HRSA released a summary of its Payment Calculation Methodology used in determining Phase 3 payment amounts for providers in connection with the HHS announcement for Phase 4 PRF payments. The HRSA payment calculation methodology provides a detailed, step-by-step, summary of the process used to determine the Phase 3 PRF payments from the data that was submitted by providers in their applications. HRSA indicates that certain payment “caps” not associated with its standard formula were imposed on approximately 20% of provider applicants due to certain outlier data elements (e.g., where revenue or expenses from a single quarter were greater than 50% of total annual revenue, or for new providers in 2019 or 2020).
Stating the agency was “developing a structured process to review and reconsider PRF Phase 3 applications and payment determinations,” the HRSA Phase 3 summary includes an invitation for providers to request “reconsideration” of the agency’s calculation for the provider. HRSA provider support has an 800 number and an email address for notifications when additional information becomes available regarding the reconsideration process, which it notes will be limited to the availability of funds.
Phase 1 PRF Reporting Deadline Relief
Healthcare providers that cannot meet the September 30, 2021 deadline for the first PRF reporting period will have a 60-day grace period to come into compliance with their PRF reporting requirements based on the impositions of the recent delta variant surge and natural disasters. HRSA strongly encourages providers to meet the September 30 deadline, notwithstanding the grace period. No recoupment or other enforcement actions will be initiated during the grace period, which begins on October 1, 2021 and ends on November 30, 2021. The deadline remains unchanged for both the reporting and use of the Phase 1 funds. HRSA has instructed healthcare providers to return unused funds as soon as possible after submitting their report, noting that all unused funds must be returned no later than 30 days after the end of the grace period (December 30, 2021). Other details on the PRF Reporting Portal are available in HRSA’s 70-page Guide Book first published on August 16, 2021.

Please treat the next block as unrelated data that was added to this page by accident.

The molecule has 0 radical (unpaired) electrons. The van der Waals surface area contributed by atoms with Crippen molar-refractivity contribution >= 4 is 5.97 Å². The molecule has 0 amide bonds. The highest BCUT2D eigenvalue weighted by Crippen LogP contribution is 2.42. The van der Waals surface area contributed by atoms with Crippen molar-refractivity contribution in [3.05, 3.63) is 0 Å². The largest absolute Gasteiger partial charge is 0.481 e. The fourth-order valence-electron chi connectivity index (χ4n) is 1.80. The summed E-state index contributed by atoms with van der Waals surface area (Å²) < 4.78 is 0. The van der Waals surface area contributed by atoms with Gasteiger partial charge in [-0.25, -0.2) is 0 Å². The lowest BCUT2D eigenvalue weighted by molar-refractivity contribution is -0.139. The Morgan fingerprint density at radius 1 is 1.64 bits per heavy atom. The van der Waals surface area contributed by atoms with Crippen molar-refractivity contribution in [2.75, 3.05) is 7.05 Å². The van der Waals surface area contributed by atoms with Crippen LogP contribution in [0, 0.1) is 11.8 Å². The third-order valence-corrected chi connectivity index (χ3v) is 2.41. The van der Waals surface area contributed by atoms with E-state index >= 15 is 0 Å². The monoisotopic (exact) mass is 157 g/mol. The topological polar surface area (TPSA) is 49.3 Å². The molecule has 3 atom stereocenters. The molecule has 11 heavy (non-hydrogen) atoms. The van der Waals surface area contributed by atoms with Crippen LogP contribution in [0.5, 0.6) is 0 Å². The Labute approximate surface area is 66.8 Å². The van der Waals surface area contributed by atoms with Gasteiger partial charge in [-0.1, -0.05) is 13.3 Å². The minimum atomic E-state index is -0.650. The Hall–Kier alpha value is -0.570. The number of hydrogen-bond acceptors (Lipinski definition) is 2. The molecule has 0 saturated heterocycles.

More Reporting and Transparency to Come
The additional relief payments are welcomed as is the greater transparency into the methodology used by HRSA to allocate prior PRF distributions (following the initial Phase I distribution which was not based upon an application but rather based on 2019 Medicare revenues). HRSA’s detailed methodology illustrated a significant reliance on the data furnished by providers in PRF funding applications, which when combined with the pending reporting requirements, emphasizes the need for careful attention to such submissions. The OIG has ongoing audits relating to the PRF funds, and additional scrutiny can be anticipated.
If you have any questions or would like more information on the issues discussed in this LawFlash, please contact any of the following Morgan Lewis lawyers:
Mark B. Stein
Lauren Z. Groebe
Brian M. Jazaeri
W. Reece Hirsch
 Audit of CARES Act Provider Relief Funds—Payments to Health Care Providers That Applied for General Distribution Under Phases 1, 2, and 3 (announced in May 2021). Expected issue date – 2022.
Audit of HRSA's Controls Over Medicare Providers' Compliance with the Attestation, Submitted-Revenue-Information, and Quarterly Use-of-Funds Reporting Requirements Related to the $50 Billion General Distribution of the Provider Relief Fund (announced in Oct. 2020). Expected issue date - 2021